Contacts medias

Ilan Moss: imoss@dndi.org

Frédéric Ojardias: fojardias@dndi.org

Sandrine Francine Ngalula: francinengal@gmail.com (Kinshasa)

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DNDi aims to deliver new oral treatments to cure sleeping sickness that are safe, affordable, effective and easy to use, and that support the sustainable elimination of the disease.

DNDi’s current sleeping sickness portfolio includes:

R&D discovery stage iconDiscovery

  • SCYX-1330682 & SCYX-1608210: DNDcontinues to provide support and advice to researchers working on discovery of new candidates for HAT and maintains two back-up candidates from the oxaborole class to ensure future development options, if needed.

R&D development stage iconDevelopment

  • Acoziborole: The enrolment of 208 patients was completed in March 2019. The clinical study will be finished at the end of 2020 once 18-month post-treatment follow-up has been completed for all patients at clinical sites in the Democratic Republic of Congo and Guinea. In the interim, non-clinical studies to meet EMA and US FDA requirements will be carried out.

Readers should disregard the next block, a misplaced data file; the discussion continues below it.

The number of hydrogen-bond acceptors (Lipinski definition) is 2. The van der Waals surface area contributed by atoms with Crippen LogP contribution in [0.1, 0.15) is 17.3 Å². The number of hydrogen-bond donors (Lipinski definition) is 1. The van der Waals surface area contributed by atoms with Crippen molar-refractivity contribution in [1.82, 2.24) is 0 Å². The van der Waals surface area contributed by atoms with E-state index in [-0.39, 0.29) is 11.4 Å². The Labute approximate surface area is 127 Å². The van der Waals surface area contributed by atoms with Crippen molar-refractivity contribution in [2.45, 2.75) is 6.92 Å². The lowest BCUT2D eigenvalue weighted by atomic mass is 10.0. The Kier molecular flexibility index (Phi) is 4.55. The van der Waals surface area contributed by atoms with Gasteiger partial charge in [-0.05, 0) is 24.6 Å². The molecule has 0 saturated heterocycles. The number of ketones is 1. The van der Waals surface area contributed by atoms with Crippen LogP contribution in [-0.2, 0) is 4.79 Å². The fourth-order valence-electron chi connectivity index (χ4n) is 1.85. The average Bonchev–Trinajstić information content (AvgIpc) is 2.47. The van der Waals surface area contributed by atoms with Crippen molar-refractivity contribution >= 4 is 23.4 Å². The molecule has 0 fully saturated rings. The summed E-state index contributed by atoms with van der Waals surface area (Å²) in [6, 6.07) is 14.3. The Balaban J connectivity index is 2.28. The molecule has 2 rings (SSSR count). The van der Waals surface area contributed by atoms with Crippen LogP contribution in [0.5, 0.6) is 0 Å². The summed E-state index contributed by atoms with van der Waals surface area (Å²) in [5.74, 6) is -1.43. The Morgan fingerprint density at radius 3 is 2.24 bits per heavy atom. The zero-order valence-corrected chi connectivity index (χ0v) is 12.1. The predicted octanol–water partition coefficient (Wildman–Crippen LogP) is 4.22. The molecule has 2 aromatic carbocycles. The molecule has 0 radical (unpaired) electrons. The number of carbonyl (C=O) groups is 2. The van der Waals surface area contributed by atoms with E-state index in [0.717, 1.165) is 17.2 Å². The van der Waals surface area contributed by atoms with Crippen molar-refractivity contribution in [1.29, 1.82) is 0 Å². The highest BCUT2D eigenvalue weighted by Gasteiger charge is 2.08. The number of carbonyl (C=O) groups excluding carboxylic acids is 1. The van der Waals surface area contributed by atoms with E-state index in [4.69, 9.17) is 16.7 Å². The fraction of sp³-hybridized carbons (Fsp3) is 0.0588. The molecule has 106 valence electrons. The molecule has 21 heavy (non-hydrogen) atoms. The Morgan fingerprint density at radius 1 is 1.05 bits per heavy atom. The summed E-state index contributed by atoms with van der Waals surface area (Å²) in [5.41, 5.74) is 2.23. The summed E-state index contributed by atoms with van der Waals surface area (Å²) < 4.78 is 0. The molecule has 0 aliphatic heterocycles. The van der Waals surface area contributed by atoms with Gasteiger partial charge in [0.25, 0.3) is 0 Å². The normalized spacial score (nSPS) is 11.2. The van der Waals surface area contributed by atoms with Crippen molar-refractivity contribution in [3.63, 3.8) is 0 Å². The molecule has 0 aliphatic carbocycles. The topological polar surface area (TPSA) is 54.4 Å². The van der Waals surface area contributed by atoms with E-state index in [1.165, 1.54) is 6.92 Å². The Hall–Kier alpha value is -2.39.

• Fexinidazole: The last patients in the Phase IIIb trial whose purpose was to obtain additional clinical data on special populations (including pregnant and lactating women, and patients with poor nutritional status or chronic diseases) completed enrolment in August 2019. Post-treatment follow-up is anticipated to be completed by the end of 2020. A Phase IV access and pharmacovigilance study will begin in 2020.To assess fexinidazole to treat HAT caused by T.b rhodesiense – the other, more virulent subspecies of the parasite affecting humans – a Phase II/III study that aims to enrol 34 stage two patients began with enrolment of the first patient in Malawi in October 2019. A total of 20 patients were enrolled by February 2020.To provide clinical data to extend the indication to treat rhodesiense sleeping sickness with fexinidazole, we have joined with partners to form the HAT-r-ACC consortium with funding from the European & Developing Countries Clinical Trials Partnership. The consortium is working on a five-year project in Uganda and Malawi, which together account for 88% of rhodesiense sleeping sickness cases globally.